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How can I make a 225k 400v capacitor? Answered

Hey I have a circuit that need 225k 400v capacitor but in my area that product is not available. So can any one tell me how I make a 225k 400v capacitor with some capacitors in parallel or in series?   Tell the values of other capacitor that can make 225k 400v in serise or parallel.   


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Jack A Lopez
Jack A Lopez

Best Answer 4 years ago

Some parts of my answer will refer to the Wikipedia article titled "Capacitor", so I'll start with the link to that, here:


First thing: 225K is secret voodoo code. It actually stands for:

22*(10^5)*(10^-12 F) = 2.2*10^-6 F = 2.2 microfarad

and it would be helpful if you talk about, think about, your capacitors in honest units (like farads, microfarads, nanofarads, etc.) instead of secret voodoo markings. The section of the Wiki article which explains this is titled "Capacitor markings", here:


The next part of the problem is there is an infinite (or very large depending on the constraints) number of ways to build a network of capacitors into one with a specific capacitance you want; i.e. 2.2. microfarad, this is much like asking the question of how to make change for a dollar using coins of smaller value.

Four quarters will work: 25+25+25+25 = 100

So will three quarters, plus two dimes, plus one nickel: 25+25+25+10+10+5 = 100

Similarly, two 1.0 uF, plus two 0.1 uF capacitors, all in paralllel, will give a total capacitance of 1.0 uF + 1.0 uF + 0.1 uF + 0.1 uF = 2.2 uF

Or you could use twenty-two 0.1 uF capacitors, all in parallel,

0.1+0.1+0.1+0.1+0.1+0.1+0.1+0.1+0.1+0.1+0.1+0.1+0.1+0.1+0.1+0.1+0.1+0.1+0.1+0.1+0.1+0.1 = 2.2

The section of the Wiki article that explains parallel, and series networks of capacitors, is under "Theory of operation: Networks" here:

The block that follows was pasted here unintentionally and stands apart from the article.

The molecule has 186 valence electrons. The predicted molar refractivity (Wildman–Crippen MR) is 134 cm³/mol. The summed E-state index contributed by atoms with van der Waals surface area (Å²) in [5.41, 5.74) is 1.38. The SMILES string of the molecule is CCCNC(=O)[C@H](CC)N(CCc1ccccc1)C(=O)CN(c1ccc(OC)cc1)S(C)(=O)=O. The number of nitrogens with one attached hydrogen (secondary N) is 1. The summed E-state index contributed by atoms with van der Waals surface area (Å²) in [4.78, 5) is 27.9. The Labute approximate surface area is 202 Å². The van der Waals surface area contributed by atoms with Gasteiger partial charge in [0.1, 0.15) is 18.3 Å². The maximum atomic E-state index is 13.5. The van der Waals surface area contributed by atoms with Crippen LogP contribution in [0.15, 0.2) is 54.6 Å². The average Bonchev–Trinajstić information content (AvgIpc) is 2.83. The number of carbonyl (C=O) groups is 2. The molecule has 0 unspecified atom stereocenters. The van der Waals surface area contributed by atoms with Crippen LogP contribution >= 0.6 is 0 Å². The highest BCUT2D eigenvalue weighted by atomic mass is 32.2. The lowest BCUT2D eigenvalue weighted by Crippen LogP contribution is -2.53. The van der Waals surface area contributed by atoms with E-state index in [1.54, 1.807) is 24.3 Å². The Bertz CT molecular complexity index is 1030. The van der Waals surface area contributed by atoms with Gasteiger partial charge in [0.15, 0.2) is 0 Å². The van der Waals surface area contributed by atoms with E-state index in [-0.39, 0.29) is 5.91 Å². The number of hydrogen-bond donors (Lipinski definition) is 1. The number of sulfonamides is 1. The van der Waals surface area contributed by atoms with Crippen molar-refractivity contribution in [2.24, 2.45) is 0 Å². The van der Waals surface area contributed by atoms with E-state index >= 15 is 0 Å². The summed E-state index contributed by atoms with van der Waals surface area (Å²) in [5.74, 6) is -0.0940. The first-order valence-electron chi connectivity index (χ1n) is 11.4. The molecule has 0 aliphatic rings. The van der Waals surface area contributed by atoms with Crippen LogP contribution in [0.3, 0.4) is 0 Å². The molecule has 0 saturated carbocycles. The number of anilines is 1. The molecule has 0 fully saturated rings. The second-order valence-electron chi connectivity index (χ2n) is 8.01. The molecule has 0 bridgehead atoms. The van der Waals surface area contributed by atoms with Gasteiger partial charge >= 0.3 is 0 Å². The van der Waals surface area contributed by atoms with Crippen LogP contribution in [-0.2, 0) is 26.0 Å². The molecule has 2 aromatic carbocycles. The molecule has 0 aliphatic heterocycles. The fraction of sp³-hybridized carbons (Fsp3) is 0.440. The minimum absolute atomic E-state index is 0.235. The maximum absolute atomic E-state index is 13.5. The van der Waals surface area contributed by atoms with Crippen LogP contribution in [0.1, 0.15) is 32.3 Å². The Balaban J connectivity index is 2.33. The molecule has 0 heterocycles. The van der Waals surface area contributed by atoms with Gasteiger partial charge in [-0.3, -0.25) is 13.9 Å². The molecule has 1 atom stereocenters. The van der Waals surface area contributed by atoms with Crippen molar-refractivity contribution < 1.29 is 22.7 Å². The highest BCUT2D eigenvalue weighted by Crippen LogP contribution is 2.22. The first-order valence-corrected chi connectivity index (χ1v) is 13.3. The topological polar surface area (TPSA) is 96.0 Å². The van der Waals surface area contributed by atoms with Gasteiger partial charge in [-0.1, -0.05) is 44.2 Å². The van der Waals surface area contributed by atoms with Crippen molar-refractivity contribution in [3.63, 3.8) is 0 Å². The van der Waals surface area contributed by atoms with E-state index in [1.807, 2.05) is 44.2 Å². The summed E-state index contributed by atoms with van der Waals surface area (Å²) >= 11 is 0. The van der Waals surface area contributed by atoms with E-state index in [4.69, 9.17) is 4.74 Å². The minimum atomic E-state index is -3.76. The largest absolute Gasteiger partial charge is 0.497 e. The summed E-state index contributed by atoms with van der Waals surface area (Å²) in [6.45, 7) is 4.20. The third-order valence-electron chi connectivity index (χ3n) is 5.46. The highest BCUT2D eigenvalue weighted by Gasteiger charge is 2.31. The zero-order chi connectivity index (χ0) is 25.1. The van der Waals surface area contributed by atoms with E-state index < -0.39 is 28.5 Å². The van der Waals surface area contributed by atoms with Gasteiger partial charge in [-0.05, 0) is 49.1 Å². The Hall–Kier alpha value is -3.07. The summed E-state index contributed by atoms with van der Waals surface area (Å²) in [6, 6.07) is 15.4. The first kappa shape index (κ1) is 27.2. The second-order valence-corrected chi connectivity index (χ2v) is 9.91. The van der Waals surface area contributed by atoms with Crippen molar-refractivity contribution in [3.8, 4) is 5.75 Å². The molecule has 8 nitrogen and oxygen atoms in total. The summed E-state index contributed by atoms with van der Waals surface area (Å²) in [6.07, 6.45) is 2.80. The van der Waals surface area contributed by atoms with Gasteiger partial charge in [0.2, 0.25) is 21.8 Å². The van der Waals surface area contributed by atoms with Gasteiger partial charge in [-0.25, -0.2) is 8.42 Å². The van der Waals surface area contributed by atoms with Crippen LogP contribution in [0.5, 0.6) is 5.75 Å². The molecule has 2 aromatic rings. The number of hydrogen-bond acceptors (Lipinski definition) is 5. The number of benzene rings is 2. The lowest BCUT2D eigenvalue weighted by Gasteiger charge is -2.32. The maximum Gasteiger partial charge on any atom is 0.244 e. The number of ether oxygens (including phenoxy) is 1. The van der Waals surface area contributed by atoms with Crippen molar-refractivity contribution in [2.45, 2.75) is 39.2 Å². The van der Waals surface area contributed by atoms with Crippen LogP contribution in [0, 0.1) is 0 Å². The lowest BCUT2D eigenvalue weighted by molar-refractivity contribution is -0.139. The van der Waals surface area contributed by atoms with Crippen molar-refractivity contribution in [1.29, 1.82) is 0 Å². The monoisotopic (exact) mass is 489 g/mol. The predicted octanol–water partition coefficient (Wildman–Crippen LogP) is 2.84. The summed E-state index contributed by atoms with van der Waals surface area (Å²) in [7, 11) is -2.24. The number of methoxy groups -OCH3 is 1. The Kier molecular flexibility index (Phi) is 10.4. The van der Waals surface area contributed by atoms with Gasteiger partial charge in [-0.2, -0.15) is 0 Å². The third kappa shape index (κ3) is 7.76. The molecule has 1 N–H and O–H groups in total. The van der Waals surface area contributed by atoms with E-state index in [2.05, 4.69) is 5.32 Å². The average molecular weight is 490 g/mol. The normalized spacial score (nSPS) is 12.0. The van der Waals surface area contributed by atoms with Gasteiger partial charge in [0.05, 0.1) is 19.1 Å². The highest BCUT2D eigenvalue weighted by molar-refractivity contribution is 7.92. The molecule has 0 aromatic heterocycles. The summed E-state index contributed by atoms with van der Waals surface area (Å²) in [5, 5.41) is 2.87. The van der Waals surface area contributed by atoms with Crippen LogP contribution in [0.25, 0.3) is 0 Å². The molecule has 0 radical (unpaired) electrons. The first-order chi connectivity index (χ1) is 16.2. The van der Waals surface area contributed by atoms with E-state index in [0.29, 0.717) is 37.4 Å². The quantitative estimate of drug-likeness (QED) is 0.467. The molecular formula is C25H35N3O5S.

In practice I think you will have better luck building your big capacitor as a parallel combination of smaller capacitors. The reason why is because components in parallel all share the same voltage, so it is easy to calculate the voltage across each individual capacitor, because they all share the same voltage.

In contrast, for a network of capacitors in series, all larger than the capacitance of the whole network, the voltages across the individual capacitors are not all the same, and not as easy to predict.

Final note. Salespeople care about exact numbers, like $2.20, but for electronic circuits, approximate values will often work. For example, two 1.0 uF (secret voodoo code: 105) capacitors, in parallel, might work in place of one 2.2 uF capacitor (secret voodoo code: 105), even though the math is not exact:

1.0 + 1.0 = 2.0 != 2.2


4 years ago

What is a 225k capacitor? Capacitors are rated in Farad (F).


Answer 4 years ago

That looks like like total gibberish to me... :)

Jack A Lopez
Jack A Lopez

Answer 4 years ago

C'mon. We've been over this like a zillion times:

"*" means multiplication, e.g. 2*3 = 6
"x^y" means x raised to the power of y, e.g. 2^3=8, 10^3=1000

Parentheses, "(" , and ,")", are just some grouping operators. You do the math in the innermost groupied things first.

As for the capacitor marking voodoo code, it is just a variation of the same voodoo color code for resistors.

The first two digits are just a decimal number.

The third digit is a power of 10.

Thus 225, in secret voodoo code, means 22*10^5, in words:

"twenty two times ten to the fiveth"

"twenty two times ten to the fifth"?

Well, I might not know how to spell it, but I know what it means.

For capacitors, the base unit is one picofarad (10^-12 F), so 22*10^5 multiplied by 10^-12 F is (22*10^5)*(10^-12 F) = 2.2*10-6 F

I'm pretty sure there was a department-wide memo on all this. I mean I can't help you if don't read your emails.

Josehf Murchison
Josehf Murchison

4 years ago

Fish paper and tinfoil, then layer until you have a capacitor the size you want.

Otherwise get 400 volt capacitors and connect them in parallel until you get the capacitance you want.

Or you can connect them in series to get the voltage you want, then connect the strings in parallel to get the capacitance you want.

Last take 4 1000 mF 100 volt capacitors and connect them in series to give you 225 mF 400 volt capacitor.

Of course that will only work if you are meaning 225 mF when you say 225 k.